October 20, 2009
USDA’s Natural Resources Conservation Service is seeking comments on the administrative rules that will govern implementation of the Conservation Stewardship Program. The deadline for submitting comments has been extended to October 28th.
NSAC analysis and talking points for writing your comments are available here.
You can submit your comment online here.
NSAC’s Food Safety on the Farm: Policy Brief and Recommendations is now available! The brief examines some of the current legislative food safety proposals that have been introduced in the 111th Congress, as well as administrative developments within the Obama Administration, the FDA, and the USDA. The paper concludes with NSAC’s policy recommendations grounded in the experience and interest of small and mid-sized family farmers.
National SARE Meeting: Last Tuesday and Wednesday, the National Operations Committee of the Sustainable Agriculture Research and Education (SARE) program met in Washington, DC, to discuss regional activities and updates, outreach, and budget. The Committee discussed at length new strategies for growth, as well as how to respond to the changing research climate at USDA.
Deputy Secretary Kathleen Merrigan made a guest appearance at the meeting, during which she discussed her history with and hopes for the program, and described USDA’s new ‘Know Your Farmer, Know Your Food’ Initiatve. NIFA Director Roger Beachy also attended part of the meeting, and outlined his priorities for research and sought feedback on the role of SARE and sustainable agriculture at the new agency. NSAC Research, Education, and Extension committee chair, Brise Tencer of the Union of Concerned Scientists, attended the meeting, as did NSAC staff Ferd Hoefner and Ariane Lotti.
NSAC Submits Comments on the Beginning Farmer Program: On Friday, October 16, NSAC submitted comments to the National Institute of Food and Agriculture (NIFA) (formerly called the Cooperative State Research, Education, and Extension Service – CSREES) on the 2009 Request for Applications for the Beginning Farmer and Rancher Development Program.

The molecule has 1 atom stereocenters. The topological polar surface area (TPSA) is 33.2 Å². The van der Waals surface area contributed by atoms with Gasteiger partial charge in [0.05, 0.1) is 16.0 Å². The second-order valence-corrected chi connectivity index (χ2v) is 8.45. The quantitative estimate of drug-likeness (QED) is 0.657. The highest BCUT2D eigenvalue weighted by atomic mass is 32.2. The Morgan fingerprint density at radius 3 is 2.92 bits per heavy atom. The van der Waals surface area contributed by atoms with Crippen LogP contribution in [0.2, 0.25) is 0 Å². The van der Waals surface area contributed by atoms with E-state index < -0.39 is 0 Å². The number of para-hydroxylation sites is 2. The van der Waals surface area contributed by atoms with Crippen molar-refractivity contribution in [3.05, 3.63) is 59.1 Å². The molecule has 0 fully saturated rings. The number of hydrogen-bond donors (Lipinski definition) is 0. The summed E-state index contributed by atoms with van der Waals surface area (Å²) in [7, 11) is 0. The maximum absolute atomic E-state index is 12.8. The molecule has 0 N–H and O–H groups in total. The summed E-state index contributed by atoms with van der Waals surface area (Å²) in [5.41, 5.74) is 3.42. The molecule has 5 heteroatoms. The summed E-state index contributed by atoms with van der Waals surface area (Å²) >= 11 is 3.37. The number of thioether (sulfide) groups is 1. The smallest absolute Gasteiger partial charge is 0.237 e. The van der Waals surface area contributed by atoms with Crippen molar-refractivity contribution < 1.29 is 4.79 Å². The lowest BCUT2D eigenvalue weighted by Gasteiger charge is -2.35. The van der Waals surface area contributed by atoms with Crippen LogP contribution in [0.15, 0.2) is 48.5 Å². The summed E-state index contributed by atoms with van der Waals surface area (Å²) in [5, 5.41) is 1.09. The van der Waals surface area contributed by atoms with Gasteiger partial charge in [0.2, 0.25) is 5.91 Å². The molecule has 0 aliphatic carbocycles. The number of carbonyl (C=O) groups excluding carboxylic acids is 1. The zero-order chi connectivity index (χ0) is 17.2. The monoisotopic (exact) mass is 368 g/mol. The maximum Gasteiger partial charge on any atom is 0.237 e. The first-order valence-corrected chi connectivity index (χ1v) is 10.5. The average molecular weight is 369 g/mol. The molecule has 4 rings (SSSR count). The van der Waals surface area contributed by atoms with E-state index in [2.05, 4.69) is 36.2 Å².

NSAC was a key advocate in helping to create the BFRDP program in 2002 and then secure $75 million in mandatory funding for the program over the next five years in the 2008 Farm Bill. BFRDP provides competitive grants to community-based organizations, non-profits, universities, and local and federal governments that provide training, mentoring, land-link, and other forms of support for beginning farmers and ranchers.
For more information about the program, visit the NSAC Grassroots Guide to the 2008 Farm Bill or the new NIFA BFRDP website here.
NSAC Submits Credit Rule Comments: NSAC submitted public comments on the Farm Service Agency on the proposed rulemaking with respect to farm credit. The comments emphasized the need to implement strong credit graduation features and to urge Congress to then overturn existing term limits that are preventing otherwise qualified farmers from receiving needed loans.
Hearing Set for Boxer-Kerry Climate Change Legislation: Senator Barbara Boxer (D-CA), chair of the Senate Environment and Public Works Committee, has announced that the Committee will start a 3-day hearing on the Boxer-Kerry climate change bill (S.1733) on October 27. The first witnesses will be administrative agency and cabinet heads including Energy Secretary Steven Chu, Interior Secretary Ken Salazar, Transportation Secretary Ray LaHood, EPA Administrator Lisa P. Jackson, and Federal Energy Regulatory Commission Chairman Jon Wellinghoff. Other witnesses have not yet been announced.
Senator Boxer indicated that she would like to have her Committee began markup on the bill early in November. Other Senate committees, notably the Senate Agriculture Committee and the Senate Finance Committee, are also working on parts of climate change legislation relevant to their Committees. Senator Lincoln, chair of Agriculture, has not yet set dates for agriculture hearings. Senator Baucus (D-MT), chair of the Finance Committee, has said that his Committee will address the issues of international trade and emission allowance allocations, but has also not announced hearing dates. The process and timetable for how a final bill will be marked up and melded together has not yet been announced by Senate leadership.
NSAC Delivers Petition on Beginning Farmers to USDA: On Monday, October 19, NSAC delivered a letter signed by 80 grassroots organizations and 7,500 individuals urging Secretary Vilsack and the USDA to move forward with swift implementation of the Conservation Reserve Program Transition Option. The Transition Option is a new provision that NSAC and others helped to secure in the 2008 Farm Bill. It provides incentives for CRP landowners who do not extend their CRP contracts or re-enroll in CRP to transfer the land to beginning or minority farmers and ranchers who will use sustainable and organic grazing, cropping, and mixed cropping-grazing systems.
Rather than implement the Transition Option immediately, however, the Farm Service Agency of USDA is holding up its implementation while it conducts a multi-year supplemental environmental impact statement (SEIS) to review policies options concerning land enrolled in the CRP. While the SEIS is relevant for land that remains in the CRP, the Transition Option is only for land that is leaving the CRP, making it inappropriate to include in the SEIS.